BY JOE MARVILLI
An audit by Comptroller Scott Stringer revealed that more than a thousand computers and tablets have been unused or lost at the Dept. of Education.
According to an audit of the DOE’s inventory control of nearly $200 million in computer purchases, more than 1,800 computers were unaccounted for or missing throughout the City. About 400 laptops and tablets were found unpacked and unused at 10 DOE locations, four of which are in Queens.
The audit revealed that at PS 152 in Woodside, four items are unaccounted for and 120 devices went unused. At JHS 217 in Jamaica, six computers are unaccounted for and two iPads are unlisted. Francis Lewis High School has 25 computers unaccounted for and five unused devices. Flushing’s PS 165 has two iPads not listed on the inventory, but all other devices in use.
“It is an insult to families who are desperate to access technology for their children to leave brand new computers and tablets unused in closets and storage facilities,” Stringer said. “If auditors can’t locate an average of 180 computers per DOE location, this may be just the tip of the iceberg. Taxpayer dollars, and our children’s education, are too important to take this technology for granted.”
Auditors looked at a sample of the computer and tablet inventory purchased between July 1, 2011 and June 30, 2013 for use at 10 DOE sites. They were purchased through two separate contracts with Apple and Lenovo and meant for nine schools and one administrative building.
While the DOE spent almost $27 million on tablets during fiscal years 2012 and 2013, it did not keep an inventory of these purchases. According to City records, 956 tablets were purchased for eight sampled schools during the audit period, but the sites only listed 703 devices. The rest are missing in action. A total of 394 devices were also found unused and unopened across the eight sites.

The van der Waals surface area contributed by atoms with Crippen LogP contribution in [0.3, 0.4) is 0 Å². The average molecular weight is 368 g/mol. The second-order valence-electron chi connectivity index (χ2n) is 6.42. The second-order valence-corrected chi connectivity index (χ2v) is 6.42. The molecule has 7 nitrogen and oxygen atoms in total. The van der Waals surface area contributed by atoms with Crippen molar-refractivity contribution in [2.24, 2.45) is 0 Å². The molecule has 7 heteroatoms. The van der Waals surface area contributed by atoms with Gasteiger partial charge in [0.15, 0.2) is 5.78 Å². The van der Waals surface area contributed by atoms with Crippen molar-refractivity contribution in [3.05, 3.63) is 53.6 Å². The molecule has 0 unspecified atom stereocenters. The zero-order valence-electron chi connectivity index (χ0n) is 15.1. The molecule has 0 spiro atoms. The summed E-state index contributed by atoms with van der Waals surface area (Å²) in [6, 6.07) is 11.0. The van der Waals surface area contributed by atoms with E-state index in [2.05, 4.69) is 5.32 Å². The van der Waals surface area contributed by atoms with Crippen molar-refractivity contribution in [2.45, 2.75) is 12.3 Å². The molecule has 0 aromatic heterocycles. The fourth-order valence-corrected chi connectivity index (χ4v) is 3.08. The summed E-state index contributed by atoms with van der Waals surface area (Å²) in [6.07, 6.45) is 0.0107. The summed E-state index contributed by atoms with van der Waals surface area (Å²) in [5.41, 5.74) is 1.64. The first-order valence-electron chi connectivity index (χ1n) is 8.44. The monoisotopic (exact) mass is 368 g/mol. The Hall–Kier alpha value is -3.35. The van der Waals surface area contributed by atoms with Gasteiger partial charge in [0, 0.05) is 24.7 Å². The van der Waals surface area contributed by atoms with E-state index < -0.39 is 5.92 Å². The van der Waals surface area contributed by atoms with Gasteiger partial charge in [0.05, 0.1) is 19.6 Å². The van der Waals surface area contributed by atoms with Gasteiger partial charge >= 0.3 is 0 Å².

The Comptroller’s office made several recommendations to the DOE to rectify the problem. It suggested the creation of a centralized inventory system, a revision of DOE procedures that would include all hardware purchases in its Asset Management System and a search effort to find the missing hardware. If illegal activity is discovered, the DOE should contact the authorities and cooperate with any investigation.
The audit included a response from the DOE, stating its disagreement with the results of the investigation as well as many of the recommendations. It said the auditors relied on confirming the equipment based upon the location of the purchaser, rather than delivery location.
“With this flawed methodology, the audit team faced a number of hurdles that led to incomplete information being included in the report,” the DOE said. “The DOE does not agree that a single centralized inventory system is cost effective or practical.”
Stringer’s office said that it will follow up with the DOE to see if it follows the audit’s recommendations, though they are non-binding.
“DOE has failed in its duty to ensure that when taxpayer dollars are spent on computers and tablets, that technology makes it into the classroom,” Stringer said. “The City is wasting precious resources, creating a climate that invites theft, and ultimately undermining our responsibility to educate our children.”
Reach Joe Marvilli at (718) 357-7400, Ext. 125, email@example.com, or @JoeMarvilli.